LSSU Bans Words for 2015

Sophomore “Judgmental Julia” is thoroughly disgusted by the overuse of slang and grandiloquence. Saving the streets by oppressing the swagtastic peasants with her catch phrase, Julia wipes away grammatical sin one “Like, what even?” at a time.

Natalie Wilson

Sophomore “Judgmental Julia” is thoroughly disgusted by the overuse of slang and grandiloquence. Saving the streets by oppressing the swagtastic peasants with her catch phrase, Julia wipes away grammatical sin one “Like, what even?” at a time.

Natalie Wilson, Features Editor

For the 40th year in a row, a tradition stared by W. T. Rabe, former public relations director at Lake Superior State University, carries itself on with increasing popularity. In 1975, Rabe and a few friends created a list of over-used, grammatically incorrect and generally useless words and phrases that everyone loves to hate. Although his first list was simple and consisted of his own opinions, he knew by the amount of supportive feedback and suggestions for the next year’s list that this idea would soon become larger than himself.

Since 1976, LSSU’s Annual List of Banished Words has run solely on nominations received from around the world. Over the years, the school has racked up tens of thousands of submissions, compiling the list to be over 800 words long. “Grammar-Nazis” and “Word-Watchers” target errors from everyday conversation, broadcasts, technology, politics and more, running them through the final cut that occurs each December. As of 2015, ten words have joined the undesirables:

“Bae” (One of the top nominees.)

“Bae” has a self-explanatory annoying factor; it was traditionally slang for “babe,” but has now taken on the acronym “before anyone else”. Although originally created for our romantically-loved ones, “bae” has been exaggerated for any noun we particularly enjoy. If Ramen Noodles, your dog and Chipotle qualify as “bae,” how could one apply “bae” to their romantic partner with such low defining standards? Not only has it become degrading, but it compromises one’s ability to enunciate the letter “b.”

Polar Vortex”

Used to describe freezing weather conditions, people of generations before us are sitting around, scratching their heads as to why the initial phrase “cold snap” has now become inadequate. A literal “polar vortex” would translate to chills that freeze us from the inside out, not a week of typical January weather.


The term “life hacks” is now incorrectly describing shares of guidance that were originally deemed “tips” or even fell under the simple category of “advice.” To hack is usually associated with gaining illegal access to a computer, so how does one manage to hack into something so common and open as life? Your life is not locked, and you need not hack into it.

“Skill Set”

When looking at the grammar of “skill set,” it could be considered redundant due to the fact that “skill” is appropriate on its own. One should say they have the skill to work a job or finish a class with an A, leaving no need for the following emphasis of “set.”


It is not surprising that “swag” has been seen on many previous lists; as the swag-addicted users continue to expose themselves as illiterate skaters or pretentious wannabes, commoners continue to look down on those who refuse to update their vocabulary that is stuck in 2000. Disregarding the attempts to keep the word on the down-low, “swag” keeps coming back like an infectious disease. It seems as if there is constant battle as to who will back down first: those with swag and those without.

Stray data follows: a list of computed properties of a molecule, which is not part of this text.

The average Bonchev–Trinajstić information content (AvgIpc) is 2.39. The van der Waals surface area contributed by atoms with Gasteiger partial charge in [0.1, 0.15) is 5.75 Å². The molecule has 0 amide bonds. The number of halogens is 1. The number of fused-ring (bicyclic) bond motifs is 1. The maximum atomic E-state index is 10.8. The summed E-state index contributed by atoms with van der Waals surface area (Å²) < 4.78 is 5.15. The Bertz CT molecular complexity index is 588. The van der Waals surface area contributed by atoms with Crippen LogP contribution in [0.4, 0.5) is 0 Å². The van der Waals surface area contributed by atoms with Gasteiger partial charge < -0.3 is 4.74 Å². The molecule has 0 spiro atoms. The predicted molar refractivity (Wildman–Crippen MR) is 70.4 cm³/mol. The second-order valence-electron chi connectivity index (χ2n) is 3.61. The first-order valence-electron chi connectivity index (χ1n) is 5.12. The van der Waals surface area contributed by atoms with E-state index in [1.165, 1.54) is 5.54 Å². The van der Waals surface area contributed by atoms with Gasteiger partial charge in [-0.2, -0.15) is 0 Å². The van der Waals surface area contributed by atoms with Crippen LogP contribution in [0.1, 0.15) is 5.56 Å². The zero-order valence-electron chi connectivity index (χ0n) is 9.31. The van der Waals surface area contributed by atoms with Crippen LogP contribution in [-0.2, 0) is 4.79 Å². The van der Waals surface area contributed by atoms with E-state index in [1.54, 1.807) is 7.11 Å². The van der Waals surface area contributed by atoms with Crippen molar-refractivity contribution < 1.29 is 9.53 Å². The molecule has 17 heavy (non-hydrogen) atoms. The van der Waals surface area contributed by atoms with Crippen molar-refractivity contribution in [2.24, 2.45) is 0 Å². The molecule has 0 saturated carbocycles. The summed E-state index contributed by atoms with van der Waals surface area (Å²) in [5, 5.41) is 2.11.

As social media skyrockets, so does the number of ridiculous posts. Every day we scroll past good-intentioned pictures of pets, clothes and other subjects we are trained to not care about, but one we simply cannot overlook is the “foodie”, the food version of a selfie. Whether it is simply a mere picture of what you ate for breakfast this morning or an artsy selfie of you and your pasta, we all like food and do not need to know that you do too- it is understood.

“Curate”                                                                                                       A word originally specified to show the strict selection of fine art and museums, “curate” is now being abused and stamped on virtually any product to express high-quality production. You can even buy curated dog treats.


Used as a spoof of the common phrase “fund-raising,” meaning to raise funds for an organization or event, “friend-raising” has become a term used most commonly when referring to people who create friendships just to borrow money or for the occasional free meal or housing. Friendship is a delicate bond, reliant on trust and honesty, and the exact opposite of friendship would be lying and deceiving, which would be in the manner of someone who “friend-raises,” thus making the term a contradiction. It cannot be considered friendship should it be built on bad moral and used only for self-benefit, leaving us with a sour taste in our mouth towards “friend-raising” for not only being a selfish act, but also for being defined incorrectly.

“Cra-Cra/ Cray-Cray”

At this point, using the term “cray-cray” is cray-cray. I doubt an explanation is needed as to how we went from “crazy” to “cray-cray,” but my vote is that we should make the switch back. Just because the word is shortened and said twice does not make it cute nor appealing.


Previously used to show dedication to one specific sports team (Packer-Nation, Brewers-Nation, etc.), the suffix is now being added on to groups having to do with anything and everything, hence our very own Raider Nation. The term is wildly over used, and who knows, maybe by 2020, we will be saying Raider Continent, Raider World or even Raider Universe.